Cousin Emmy: Looking for a Name

CD Cover, Carolina Chocolate Drops seated with instruments, sepia-toned to appear oldLast year, while writing a final research paper on the Carolina Chocolate Drops’ wonderful 2012 album, Leaving Eden, I encountered the music of the late hillbilly performer Cousin Emmy. The Carolina Chocolate Drops had covered her single “Ruby” for the album, notably adding a beat boxer for their arrangement. I loved the song, and the difficulty of finding anything beyond variations on the same basic biography of Emmy was intriguing. Besides wondering how her actual childhood and life compared to the brief anecdotes I found mentioned constantly, I came upon a more simple question: what was her real name?

In theory, the answer was as simple as the question: several credible sources mentioned Cynthia May Carver as Cousin Emmy’s real name. However, the 1946 Decca single that featured “Ruby” credited the songwriter as one “Joy May Creasy.” When the Osborne Brothers had their first hit on MGM Records in 1956 with their rendition of “Ruby Are You Mad,” the song was simply credited to Cousin Emmy, suggesting that Joy May Creasy and Cousin Emmy were one and the same. This seemed to be further confirmed by an oft-cited 1943 Time magazine profile that claims Cousin Emmy was christened Joy May Creasy outside Lamb, Kentucky. After searching pictures of gravestones, countless liner note mentions, copyright renewals, and census records, I had found many more instances of both names, including some minor variations (Mae instead of May, Jo rather than Joy, etc.). I felt that I could safely conclude that both these names held some truth, and the variation in reporting was probably due to a failed (and unmentioned) marriage, the use of pet names, and/or some other unknown factor.

Record label, Cousin Emmy's song "Ruby," Decca Records; LP Cover, Osborne Brothers sitting with instruments, stylized writing of Ruby

This summer, I was fortunate to begin working here in the Southern Folklife Collection, where I have been exposed to a wealth of information on early hillbilly performers like Cousin Emmy. As I pulled items for researcher questions and digitization, I began to revisit Cousin Emmy and to try to add some more context to her story. I settled on a simple goal: find a resource that mentioned both Joy May Creasy and Cynthia May Carver, or at least something that explained the difference.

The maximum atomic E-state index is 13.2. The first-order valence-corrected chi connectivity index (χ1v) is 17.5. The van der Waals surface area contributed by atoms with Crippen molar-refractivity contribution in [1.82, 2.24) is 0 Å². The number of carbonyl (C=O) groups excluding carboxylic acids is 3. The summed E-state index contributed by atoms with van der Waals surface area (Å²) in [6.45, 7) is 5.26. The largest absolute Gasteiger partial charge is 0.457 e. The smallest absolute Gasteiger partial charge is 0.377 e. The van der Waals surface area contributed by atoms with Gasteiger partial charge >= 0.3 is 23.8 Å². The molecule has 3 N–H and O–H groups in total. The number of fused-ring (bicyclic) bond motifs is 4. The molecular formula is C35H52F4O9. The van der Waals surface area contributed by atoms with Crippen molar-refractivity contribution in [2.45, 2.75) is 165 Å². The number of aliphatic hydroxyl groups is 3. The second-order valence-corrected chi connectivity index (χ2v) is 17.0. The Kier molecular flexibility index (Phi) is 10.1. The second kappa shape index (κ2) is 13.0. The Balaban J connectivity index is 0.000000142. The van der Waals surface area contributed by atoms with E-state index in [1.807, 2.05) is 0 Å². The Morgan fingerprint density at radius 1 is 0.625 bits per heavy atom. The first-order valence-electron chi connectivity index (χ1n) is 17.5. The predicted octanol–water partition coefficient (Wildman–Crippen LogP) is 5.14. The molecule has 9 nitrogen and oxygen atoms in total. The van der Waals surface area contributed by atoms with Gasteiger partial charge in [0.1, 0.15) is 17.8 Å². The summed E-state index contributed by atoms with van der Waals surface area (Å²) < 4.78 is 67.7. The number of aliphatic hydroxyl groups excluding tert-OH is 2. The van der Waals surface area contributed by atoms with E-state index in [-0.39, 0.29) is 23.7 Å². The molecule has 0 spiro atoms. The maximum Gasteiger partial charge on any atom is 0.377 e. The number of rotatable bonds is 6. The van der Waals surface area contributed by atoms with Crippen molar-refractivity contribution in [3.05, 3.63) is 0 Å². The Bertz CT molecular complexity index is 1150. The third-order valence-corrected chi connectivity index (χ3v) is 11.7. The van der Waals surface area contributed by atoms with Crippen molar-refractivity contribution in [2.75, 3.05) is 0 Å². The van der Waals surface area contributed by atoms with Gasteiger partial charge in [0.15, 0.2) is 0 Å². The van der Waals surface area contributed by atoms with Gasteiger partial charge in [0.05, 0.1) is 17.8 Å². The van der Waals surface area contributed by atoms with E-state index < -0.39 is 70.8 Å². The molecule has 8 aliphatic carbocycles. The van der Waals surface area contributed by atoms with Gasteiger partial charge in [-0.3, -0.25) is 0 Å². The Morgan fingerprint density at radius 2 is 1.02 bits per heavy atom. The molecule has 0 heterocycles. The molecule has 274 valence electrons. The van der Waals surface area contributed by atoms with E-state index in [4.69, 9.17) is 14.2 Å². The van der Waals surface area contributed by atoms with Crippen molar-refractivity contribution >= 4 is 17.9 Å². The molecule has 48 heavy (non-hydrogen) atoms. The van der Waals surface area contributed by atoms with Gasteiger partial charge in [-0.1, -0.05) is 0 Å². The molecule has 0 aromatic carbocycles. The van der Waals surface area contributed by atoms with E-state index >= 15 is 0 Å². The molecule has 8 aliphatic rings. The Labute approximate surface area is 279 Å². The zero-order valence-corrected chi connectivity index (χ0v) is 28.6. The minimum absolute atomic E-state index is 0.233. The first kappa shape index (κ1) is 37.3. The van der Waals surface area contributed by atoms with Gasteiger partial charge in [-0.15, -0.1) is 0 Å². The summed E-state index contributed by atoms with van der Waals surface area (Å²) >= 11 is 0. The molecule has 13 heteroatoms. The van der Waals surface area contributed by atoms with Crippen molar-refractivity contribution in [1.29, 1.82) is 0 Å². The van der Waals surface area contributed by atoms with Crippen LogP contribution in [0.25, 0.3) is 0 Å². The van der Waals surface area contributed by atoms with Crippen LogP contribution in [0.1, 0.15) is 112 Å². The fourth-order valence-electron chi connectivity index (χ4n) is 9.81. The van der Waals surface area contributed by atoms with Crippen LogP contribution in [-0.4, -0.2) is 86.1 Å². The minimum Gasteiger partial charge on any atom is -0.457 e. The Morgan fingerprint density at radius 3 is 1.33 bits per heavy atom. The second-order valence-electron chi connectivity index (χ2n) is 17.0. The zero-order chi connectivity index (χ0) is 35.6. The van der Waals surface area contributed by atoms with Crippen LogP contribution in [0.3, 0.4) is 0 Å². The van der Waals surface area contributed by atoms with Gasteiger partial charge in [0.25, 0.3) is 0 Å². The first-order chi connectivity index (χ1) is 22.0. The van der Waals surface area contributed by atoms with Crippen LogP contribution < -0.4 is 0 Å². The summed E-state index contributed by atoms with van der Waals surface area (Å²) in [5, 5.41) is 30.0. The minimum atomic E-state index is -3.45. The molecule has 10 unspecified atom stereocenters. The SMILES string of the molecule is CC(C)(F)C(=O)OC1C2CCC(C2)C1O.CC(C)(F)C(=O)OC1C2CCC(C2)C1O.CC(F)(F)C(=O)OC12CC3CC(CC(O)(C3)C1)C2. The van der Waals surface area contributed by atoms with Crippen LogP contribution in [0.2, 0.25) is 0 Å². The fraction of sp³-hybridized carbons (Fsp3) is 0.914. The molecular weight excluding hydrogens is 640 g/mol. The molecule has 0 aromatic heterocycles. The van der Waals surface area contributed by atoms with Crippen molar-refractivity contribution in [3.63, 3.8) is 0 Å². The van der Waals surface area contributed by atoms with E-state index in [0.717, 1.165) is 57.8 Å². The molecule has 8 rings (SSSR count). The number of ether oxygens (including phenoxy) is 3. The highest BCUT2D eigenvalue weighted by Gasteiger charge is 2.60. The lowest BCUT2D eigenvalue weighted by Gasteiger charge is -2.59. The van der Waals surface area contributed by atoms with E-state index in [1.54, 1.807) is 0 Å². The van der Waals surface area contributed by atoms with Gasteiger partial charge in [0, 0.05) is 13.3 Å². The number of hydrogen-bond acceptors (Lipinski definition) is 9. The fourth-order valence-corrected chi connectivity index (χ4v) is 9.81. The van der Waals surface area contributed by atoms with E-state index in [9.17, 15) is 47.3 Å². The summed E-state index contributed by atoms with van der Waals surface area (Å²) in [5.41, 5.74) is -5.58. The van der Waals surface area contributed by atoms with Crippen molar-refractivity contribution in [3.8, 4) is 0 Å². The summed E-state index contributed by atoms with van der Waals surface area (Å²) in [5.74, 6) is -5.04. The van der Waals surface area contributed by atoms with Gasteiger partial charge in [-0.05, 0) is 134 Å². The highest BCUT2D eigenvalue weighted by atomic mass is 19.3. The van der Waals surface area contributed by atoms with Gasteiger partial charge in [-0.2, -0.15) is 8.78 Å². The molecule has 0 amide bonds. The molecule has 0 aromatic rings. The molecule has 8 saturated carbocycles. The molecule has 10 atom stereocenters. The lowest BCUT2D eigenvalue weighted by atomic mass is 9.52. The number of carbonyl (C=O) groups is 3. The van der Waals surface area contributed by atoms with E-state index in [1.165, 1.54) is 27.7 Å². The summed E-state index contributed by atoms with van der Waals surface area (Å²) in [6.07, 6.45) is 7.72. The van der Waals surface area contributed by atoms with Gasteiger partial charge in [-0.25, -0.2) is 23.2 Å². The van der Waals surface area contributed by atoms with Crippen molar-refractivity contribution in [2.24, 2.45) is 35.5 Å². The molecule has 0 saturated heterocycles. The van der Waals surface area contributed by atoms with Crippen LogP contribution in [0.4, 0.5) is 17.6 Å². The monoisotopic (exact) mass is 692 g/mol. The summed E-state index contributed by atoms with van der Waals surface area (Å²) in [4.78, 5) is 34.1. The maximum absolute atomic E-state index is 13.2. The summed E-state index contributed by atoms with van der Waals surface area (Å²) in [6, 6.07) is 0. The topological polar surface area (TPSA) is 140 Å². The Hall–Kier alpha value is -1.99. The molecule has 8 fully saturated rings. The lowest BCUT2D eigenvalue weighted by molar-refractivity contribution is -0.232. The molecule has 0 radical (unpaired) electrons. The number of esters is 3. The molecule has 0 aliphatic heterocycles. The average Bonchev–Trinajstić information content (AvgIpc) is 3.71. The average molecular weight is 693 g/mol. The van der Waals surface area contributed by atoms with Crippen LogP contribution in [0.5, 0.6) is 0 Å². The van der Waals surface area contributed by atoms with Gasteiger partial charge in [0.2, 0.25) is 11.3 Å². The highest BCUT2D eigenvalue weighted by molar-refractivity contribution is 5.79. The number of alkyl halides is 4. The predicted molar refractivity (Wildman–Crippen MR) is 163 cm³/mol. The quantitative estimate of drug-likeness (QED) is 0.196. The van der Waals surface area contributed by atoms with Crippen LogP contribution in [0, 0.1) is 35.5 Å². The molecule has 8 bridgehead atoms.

In the SFC Song Folio Collection (30006), I found Chimney Corner Songs, FL-0137, which offered an interesting biography of Cousin Emmy and her fellow performers. Although it did not specifically mention her real name or a marriage, it led me to two different, illustrative sources in the Special Collections and Archives at Berea College. First, I searched a similar songbook collection and found a songbook that includes a biography for Johnny Creasy, the announcer on Cousin Emmy’s show, that also mentions his attraction to Cousin Emmy. Chimney Corner Songs was published and largely credited to John Lair, whose papers and correspondence are held at Berea. In that correspondence is a 1941 letter from Cousin Emmy, in which she champions herself and her husband, an announcer: “My husband is a very good announcer. We both work nice together.”

Song folio cover, drawing of fireplace and photos of Cousin Emmy and Frankie MooreBlack and white photograph of cousin emmy

So, Cousin Emmy was born Cynthia May Carver outside Lamb, Kentucky. At least at some point, she also went by Joy. She was married to a Johnny Creasy (whose first name might have been Alfred) for some time, despite many claims, including in the Time article, that she had never married.

Of course, I also found a scribbled note card in the SFC Artist Name File (30005) for Cousin Emmy, NF-538, that states “Cousin Emmy was married to Joe Fred White before she was in radio (He’s in Florida).” In the Entertainment Industry Magazine Archive, an online database, I found a small blurb in a 1949 issue of Variety magazine: